It’s tough to write a synopsis on an origin story! So many details with so little wordpress space. As you can imagine a character like Wolverine has a long complicated history. This fact alone makes this movie a difficult creation. On one end you want to make a good movie that everyone will want to go see. On the other you have to please all the comic book fans by recreating the story as accurately as possible. I could sit here all day and argue over the movies authenticity in relation to the actual origin story, but let’s leave that to the fan boys’ wordpress pages. Just analyzing the movie for what it was, X-men Origins: Wolverine fell short in many ways.


My main complaint was that the movie cut corners and forced the story. The Wolverine origin story already has enough meat, there is no need to add potatoes. There were a lot of aspects that made the movie feel rushed. For instance I felt like characters were added to create a forced ending. I realize that the studio was probably just trying to please fans by adding characters like Gambit and Cyclops, but they were not needed. Gambit was in the movie for what seemed like two seconds, and had a very minor role. He was obviously only placed in the movie to make fan boys happy.

Another thing that seemed to make the movie feel rushed and cheaply made was the bad CG. There was a point in the movie where Wolverine is looking at his new metal claws in the mirror. For some reason the claws looked like a bad cartoon from Who Framed Rodger Rabbit. I understand that you can not really show claws shooting out of Huge Jackman’s hands, but the original X-Men movies the claws looked a lot more realistic. That is what makes Wolverine, Wolveriney! We couldn’t throw a little more money toward the design?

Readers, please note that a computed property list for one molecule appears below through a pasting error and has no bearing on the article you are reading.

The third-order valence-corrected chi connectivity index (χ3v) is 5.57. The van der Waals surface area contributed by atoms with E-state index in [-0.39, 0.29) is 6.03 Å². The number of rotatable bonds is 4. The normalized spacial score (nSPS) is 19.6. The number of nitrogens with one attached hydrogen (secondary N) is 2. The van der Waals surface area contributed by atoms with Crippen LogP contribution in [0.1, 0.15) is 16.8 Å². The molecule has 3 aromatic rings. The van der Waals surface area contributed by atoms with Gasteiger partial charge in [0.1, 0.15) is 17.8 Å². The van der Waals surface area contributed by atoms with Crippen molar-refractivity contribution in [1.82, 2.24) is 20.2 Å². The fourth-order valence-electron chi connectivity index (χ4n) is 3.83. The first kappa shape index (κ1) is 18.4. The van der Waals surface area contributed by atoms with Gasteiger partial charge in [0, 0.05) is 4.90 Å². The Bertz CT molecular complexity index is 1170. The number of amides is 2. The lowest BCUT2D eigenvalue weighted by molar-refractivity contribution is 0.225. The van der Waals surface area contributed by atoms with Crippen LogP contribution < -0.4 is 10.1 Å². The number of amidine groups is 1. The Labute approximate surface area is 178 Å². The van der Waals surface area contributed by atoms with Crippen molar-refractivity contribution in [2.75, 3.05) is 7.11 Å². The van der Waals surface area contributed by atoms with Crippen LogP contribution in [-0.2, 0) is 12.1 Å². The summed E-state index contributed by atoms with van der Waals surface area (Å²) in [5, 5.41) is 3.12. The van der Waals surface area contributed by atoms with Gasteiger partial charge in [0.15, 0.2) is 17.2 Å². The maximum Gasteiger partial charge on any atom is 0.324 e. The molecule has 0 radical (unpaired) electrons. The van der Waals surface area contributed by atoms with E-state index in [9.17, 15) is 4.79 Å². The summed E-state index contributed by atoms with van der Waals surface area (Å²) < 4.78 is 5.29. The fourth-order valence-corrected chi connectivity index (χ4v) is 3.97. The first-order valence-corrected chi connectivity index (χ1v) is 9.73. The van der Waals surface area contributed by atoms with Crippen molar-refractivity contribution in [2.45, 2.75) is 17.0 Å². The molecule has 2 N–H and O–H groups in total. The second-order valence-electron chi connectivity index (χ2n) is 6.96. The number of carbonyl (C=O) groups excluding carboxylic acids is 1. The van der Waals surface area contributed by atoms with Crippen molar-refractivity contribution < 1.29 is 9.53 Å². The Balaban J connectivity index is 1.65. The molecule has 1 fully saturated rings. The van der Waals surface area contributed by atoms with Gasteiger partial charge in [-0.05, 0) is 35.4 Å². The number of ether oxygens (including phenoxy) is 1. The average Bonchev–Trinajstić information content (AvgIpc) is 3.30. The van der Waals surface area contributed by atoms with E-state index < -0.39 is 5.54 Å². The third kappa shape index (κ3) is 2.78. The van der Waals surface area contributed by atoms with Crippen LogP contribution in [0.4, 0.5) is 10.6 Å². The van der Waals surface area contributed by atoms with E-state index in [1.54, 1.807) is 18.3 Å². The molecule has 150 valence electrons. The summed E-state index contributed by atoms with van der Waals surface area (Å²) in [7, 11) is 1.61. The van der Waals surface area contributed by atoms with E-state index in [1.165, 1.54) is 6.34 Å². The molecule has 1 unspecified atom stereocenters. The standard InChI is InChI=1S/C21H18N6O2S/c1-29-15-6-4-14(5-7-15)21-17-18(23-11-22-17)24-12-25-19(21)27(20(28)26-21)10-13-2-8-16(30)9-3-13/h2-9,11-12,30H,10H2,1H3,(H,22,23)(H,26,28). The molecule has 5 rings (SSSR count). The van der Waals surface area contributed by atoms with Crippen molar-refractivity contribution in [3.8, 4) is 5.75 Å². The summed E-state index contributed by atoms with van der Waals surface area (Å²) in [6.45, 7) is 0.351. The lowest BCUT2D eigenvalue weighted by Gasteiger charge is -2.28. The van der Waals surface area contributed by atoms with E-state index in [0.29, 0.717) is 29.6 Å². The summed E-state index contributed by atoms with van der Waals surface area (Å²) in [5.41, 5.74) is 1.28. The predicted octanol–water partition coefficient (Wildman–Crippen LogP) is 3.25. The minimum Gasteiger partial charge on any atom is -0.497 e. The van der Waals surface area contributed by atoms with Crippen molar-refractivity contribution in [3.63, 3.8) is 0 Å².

Aside from the bad CG and the unnecessary character placement X-men Origins was a decent movie. It had good acting, thank you Huge Jackman, was well filmed, and provided enough action to hide its weak plot behind. The title also suggests that there might be more origin stories to come, which I welcome with open arms. If you go see it in theaters make sure you wait until after the credits. X-men movies always like to give you a little treat for sticking around and reading who the “Best Boy Grip” was.


Seven Pounds

Before Seven Pounds hit theaters in December of 2008 I honestly had no idea what it was about. seven_poundsIts trailer was a bit mysterious and slightly confusing. It was one of those rare moments where you see a trailer and have no idea what the movie is really about, but know that you will miss out if you do not see it. Bravo to Colombia Pictures for not giving away too much of an amazing film in its trailer. Not really knowing what I was about to get myself into I decided to Netflix Seven Pounds knowing that Will Smith very rarely disappoints (Yes I enjoyed Hancock and don’t care who knows it!). Seven Pounds circles around an IRS agent, Ben Thomas, who inadvertently causes a car accident killing his wife along with seven strangers. After the brutal accident Ben Thomas sinks deep into depression, as the eight deaths weigh heavy on his soul. The film takes the audience on a journey of redemption as Will Smith’s character seeks forgiveness through seven, selfless acts of kindness; kindness that will inevitably change, and even save, seven, deserving individuals. From the start Ben Thomas has a clear agenda and does not seem to let emotions or obstacles stand in his way. That is until he meets Emily Rosa played by Rosario Dawson (rawrrrrrr). Emily soon shows Ben how to love again, derailing his ultimate goal.